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Navigating The World Of Open Data On The Web

At a session discussing open data on the web at the Semantic Technology and Business Conference last week, W3C eGov consultant Phil Archer had this to say: That in his mind and the minds of the semantic web technology business people gathered at the event, “Open data is strongly associated with Linked Data, but the world doesn’t necessarily agree with us.”

What they are thinking about: “JSON and CSVs are the kings,” he said. “If you look at open data portals, CSVs [which get converted to JSON files] outweigh Linked Data by a mile,” he noted. And, he said, religious wars between those who see the world as triples vs. CSVs won’t be good for anyone. “If we keep telling the public sector to aim for 5-star data, vs. CSV 3-star data, we are in danger of the whole open data movement collapsing.”

No one wants that, and to address the big picture of realizing the promise of open data, April saw The Open Data on the Web workshop take place. It was organized by the W3C, the Open Data Institute, founded by Sir Tim Berners-Lee and Professor Nigel Shadbolt, and the Open Knowledge Foundation.

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Success for Open Data at OKFest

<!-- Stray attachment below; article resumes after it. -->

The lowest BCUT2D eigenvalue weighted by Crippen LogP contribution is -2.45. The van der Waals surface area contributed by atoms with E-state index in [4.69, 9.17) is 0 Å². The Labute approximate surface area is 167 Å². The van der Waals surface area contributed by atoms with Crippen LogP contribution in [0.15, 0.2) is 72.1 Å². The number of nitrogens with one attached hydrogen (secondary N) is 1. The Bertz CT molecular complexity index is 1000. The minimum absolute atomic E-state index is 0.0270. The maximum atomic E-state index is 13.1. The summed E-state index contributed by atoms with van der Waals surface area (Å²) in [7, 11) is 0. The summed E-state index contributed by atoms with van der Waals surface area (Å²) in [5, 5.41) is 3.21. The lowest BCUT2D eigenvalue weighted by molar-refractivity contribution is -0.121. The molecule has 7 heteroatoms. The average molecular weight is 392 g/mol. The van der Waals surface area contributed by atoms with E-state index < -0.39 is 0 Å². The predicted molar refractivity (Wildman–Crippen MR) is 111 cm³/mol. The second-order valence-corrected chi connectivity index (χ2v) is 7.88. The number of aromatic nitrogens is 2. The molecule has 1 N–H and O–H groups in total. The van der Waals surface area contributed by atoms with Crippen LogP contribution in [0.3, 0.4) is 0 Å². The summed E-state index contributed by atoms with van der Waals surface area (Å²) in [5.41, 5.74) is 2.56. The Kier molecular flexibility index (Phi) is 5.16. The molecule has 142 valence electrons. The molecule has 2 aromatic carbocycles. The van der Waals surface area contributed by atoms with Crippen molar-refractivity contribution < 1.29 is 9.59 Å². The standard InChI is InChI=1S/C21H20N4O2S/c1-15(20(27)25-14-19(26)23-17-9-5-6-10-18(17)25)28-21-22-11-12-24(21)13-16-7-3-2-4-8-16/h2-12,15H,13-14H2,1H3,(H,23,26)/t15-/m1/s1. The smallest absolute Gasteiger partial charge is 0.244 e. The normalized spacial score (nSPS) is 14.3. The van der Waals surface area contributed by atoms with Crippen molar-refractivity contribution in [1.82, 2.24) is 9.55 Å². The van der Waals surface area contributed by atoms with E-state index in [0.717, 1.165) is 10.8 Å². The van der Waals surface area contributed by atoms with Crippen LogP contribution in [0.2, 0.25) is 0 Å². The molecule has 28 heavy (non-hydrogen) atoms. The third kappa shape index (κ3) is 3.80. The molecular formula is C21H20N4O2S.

Mark Wainwright of OKF writes, “Last week’s OKFest is finally over, after a hectic week of talks, workshops, films, hackathons, and more. You can read about highlights such as Hans Rosling’s brilliant talk over on the OKFN blog. The biggest challenge for me was being in two places at once on Wednesday afternoon, with both the CKAN workshop and a panel discussion, including me, in the Open Science stream on ‘Immediate access to raw data from experiments’, where I was on the panel, running in nearby buildings at overlapping times. (Happily I more or less pulled it off.)” Read more

CKAN Data Hubs Around the World

Mark Wainwright of CKAN reports, “The last few months have seen a lot of activity in Open Data round the world, and a corresponding clutch of new CKAN data hubs and portals in Austria, Brazil, the US, and elsewhere. Here is a quick roundup. There is a (fairly) complete list of all CKAN portals here.” First in the roundup is Brazil: “The Brazilian government now has an official open data portal at dados.gov.br. It was built with CKAN by the Ministry of Planning, with help from the Brazilian chapter of the Open Knowledge Foundation. The Brazilian Senate has also used CKAN to set up its own open data portal.” Read more

Linked Open Government Data: Dispatch from the Second International Open Government Data Conference

“What we have found with this project is… the capacity to take value out of open data is very limited.”

With the abatement of the media buzz surrounding open data since the first International Open Government Data Conference (IOGDC) was held in November 2011, it would be easy to believe that the task of opening up government data for public consumption is a fait accompli.  Most of the discussion at this year’s IOGDC conference, held July 10-12, centered on the advantages and roadblocks to creating an open data ecosystem within government, and the need to establish the right mix of policies to promote a culture of openness and sharing both within and between government agencies and externally with journalists, civil society, and the public at large.   According to these metrics the open government data movement has much to celebrate:  1,022,787 datasets from 192 catalogs in 24 languages representing 43 countries and international organizations.